The installation was surrounded by red wool threads as they symbolized the current connection between past and future, which is the period that we are living. During this century information and messages where printed on paper and books. Now everything is online and instant. No more waiting for replies, no more time lost searching for information in a library. But there is an interesting symbol that connects paper and web: the QR CODE. Just with one picture at the printed code, we can reach internet pages, youtube videos and more. It was really interesting to see this new way to share texts close to old famous books, like the Hobbit written by J.R.R. Tolkien.

We were even able to give our contribution to Mia Zamora’s work since there were serenadeinteractive stations in some corners. I chose to create a new poem from deleting some words written on a cut sheet. The purpose is to find your own poetry that is hiding inside a written poem.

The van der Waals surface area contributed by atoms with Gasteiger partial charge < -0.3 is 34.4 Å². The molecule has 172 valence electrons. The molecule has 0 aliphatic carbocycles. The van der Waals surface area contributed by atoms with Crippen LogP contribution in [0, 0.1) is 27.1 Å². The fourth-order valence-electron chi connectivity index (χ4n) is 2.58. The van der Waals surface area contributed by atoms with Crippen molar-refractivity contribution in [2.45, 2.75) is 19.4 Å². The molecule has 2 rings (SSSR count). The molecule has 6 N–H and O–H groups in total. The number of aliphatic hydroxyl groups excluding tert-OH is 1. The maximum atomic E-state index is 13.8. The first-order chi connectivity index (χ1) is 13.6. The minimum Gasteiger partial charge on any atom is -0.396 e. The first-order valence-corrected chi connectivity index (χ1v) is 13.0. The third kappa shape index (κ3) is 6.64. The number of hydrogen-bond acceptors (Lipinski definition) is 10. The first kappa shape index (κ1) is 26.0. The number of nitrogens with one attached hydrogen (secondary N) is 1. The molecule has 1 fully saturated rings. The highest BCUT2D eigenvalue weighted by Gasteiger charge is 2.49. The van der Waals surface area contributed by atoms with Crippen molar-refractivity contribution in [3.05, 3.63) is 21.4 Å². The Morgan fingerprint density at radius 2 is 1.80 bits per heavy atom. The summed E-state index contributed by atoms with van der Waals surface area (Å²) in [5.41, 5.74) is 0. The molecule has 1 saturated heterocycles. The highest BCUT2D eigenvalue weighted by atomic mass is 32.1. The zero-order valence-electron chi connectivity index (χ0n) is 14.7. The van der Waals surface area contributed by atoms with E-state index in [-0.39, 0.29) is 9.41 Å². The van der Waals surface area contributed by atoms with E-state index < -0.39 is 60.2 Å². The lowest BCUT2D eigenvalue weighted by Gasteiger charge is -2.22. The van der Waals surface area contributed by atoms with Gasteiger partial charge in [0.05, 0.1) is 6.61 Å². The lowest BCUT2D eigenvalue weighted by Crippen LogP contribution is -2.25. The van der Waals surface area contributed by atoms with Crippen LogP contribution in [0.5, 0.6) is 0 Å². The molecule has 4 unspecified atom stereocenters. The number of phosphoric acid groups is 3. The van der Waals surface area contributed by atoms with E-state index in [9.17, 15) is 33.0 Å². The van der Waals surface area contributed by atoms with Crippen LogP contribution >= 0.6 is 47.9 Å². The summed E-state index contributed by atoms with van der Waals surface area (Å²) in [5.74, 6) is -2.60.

I really enjoyed this unique installation and it was fun learning more about textranformation as we are experiencing it every day.




Two sides of the same coin

As this course is called Digital Genres, one day we would end up talking about Genres. This is the week I was talking about because, as we began with Videogames, it is time to introduce an arbitrary form of categorization of Game Genres:

Action Games – intense, involve physical drama, require mot-sill and hand-eye coordination.

Adventure Games – require deep thinking and great patience; involve mysteries and puzzles.

Strategy Games – like a game of war, but the player resembles the General; conflict on a map (resembling classic board games); 1. Real-time strategy or turn-based strategy.

Process-oriented games – the player plays with a system, could fit the definition of a toy to play with; the games lack consistent criterion for success.

Action and strategy games are those that are more present in teenage society and many times these genres end up merging creating great detailed war games. Parents are worried about the impact that the game’s world has on their sons and daughters. Sometimes compulsive use and total immersion in the digital dimension can lead people with untold psychological issues to no longer being able to distinguish the reality we live from that of the game.